and while we’re at it, i can do without mr. webster too

Another of my pet peeves is starting an academic paper by referring to the dictionary definition of something. “According to Webster’s Dictionary, X is defined as…” How many times have you read that sentence in your life? I suppose it is a lousy, boring, but minimally acceptable way for an undergraduate to start a First Year Composition paper (even then, could you possible get any less original?), but I think by the time grad school rolls around, it’s time to give old Noah the “it’s not you, it’s me” speech.

And when you are submitting a paper to a journal? Please. It is no exaggeration to say that at least five papers have been submitted to my journal this past year that began with a variant of that sentence. No one reading an academic journal cares one whit about what Webster thinks the definition of insurgent, revolution, stratification, racism, competition, or any other important sociological concept is.* It’s irrelevant, and by using this device, the author reveals that they don’t realize it is irrelevant and thereby communicate an ignorance of a literature that defines such concepts in much more complex, nuanced, specialized, and, in most cases, varied and contested ways.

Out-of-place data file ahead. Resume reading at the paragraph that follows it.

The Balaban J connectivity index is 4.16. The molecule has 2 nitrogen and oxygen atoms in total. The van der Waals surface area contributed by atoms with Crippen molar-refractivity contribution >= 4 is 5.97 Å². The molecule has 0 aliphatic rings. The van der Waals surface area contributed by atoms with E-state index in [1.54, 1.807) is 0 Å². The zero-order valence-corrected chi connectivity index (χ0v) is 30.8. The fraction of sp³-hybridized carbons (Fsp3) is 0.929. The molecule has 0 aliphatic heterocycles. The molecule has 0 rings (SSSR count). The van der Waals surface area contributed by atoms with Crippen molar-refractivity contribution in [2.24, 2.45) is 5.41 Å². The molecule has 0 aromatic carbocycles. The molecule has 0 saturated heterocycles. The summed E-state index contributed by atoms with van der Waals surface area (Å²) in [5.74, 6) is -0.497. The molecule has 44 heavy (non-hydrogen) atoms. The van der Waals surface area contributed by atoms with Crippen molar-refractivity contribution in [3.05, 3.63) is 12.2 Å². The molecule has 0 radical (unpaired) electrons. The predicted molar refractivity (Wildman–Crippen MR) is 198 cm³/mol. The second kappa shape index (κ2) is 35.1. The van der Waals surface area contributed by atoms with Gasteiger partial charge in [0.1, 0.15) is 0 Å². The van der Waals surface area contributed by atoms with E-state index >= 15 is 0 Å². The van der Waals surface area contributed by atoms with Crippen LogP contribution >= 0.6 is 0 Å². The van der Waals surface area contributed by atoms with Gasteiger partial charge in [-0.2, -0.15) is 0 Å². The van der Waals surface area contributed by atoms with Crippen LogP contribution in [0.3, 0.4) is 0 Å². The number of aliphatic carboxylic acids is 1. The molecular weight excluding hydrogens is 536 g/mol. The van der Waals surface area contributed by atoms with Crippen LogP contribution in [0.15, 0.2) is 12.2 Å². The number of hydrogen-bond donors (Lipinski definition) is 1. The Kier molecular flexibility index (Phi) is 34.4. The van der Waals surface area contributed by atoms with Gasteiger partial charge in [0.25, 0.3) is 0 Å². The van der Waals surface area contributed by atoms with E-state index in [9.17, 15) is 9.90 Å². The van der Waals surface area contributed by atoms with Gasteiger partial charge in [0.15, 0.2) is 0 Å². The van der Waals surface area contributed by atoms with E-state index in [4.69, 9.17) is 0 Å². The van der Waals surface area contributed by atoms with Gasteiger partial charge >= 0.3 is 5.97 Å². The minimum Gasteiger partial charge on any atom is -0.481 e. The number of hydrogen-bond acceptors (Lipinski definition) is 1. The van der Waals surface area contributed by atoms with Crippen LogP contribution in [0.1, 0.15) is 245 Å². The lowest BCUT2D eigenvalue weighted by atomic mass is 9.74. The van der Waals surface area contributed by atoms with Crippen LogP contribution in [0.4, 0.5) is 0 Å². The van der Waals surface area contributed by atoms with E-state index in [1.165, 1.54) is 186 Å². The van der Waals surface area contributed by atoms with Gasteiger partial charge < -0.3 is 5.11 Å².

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* Although I SUPPOSE, and I say this with eyes rolled because there are a million better ways to establish this, you could get away with it if you are trying to do something akin to critiquing popular understandings of a word. But even then…

10 thoughts on “and while we’re at it, i can do without mr. webster too”

  1. Well starting a paper as such would be a bad thing, but it is true that the dictionary (or rather certain dictionaries) provide an authoritative description of what words actually mean in their normal usage, and their multiple meanings. Remembering this before getting lost in a bazillion pages of academic jargon might not be a bad thing, though it will look bad to those following the heuristics used to judge journal articles.

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  2. It’s strange that I’m in the middle of reading a book published at a respected university press that cites both a Wikipedia entry and the Merriam-Webster dictionary on the second page of the introductory chapter. It was awkward.

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  3. My experience is similar. I stepped out of grad school with a PhD six years ago and became an editor of academic papers. For six years I have wondered why people with similar qualifications insist on starting any piece of writing with “Nowadays it is . . .” When else would it be if you’re writing in the present tense?

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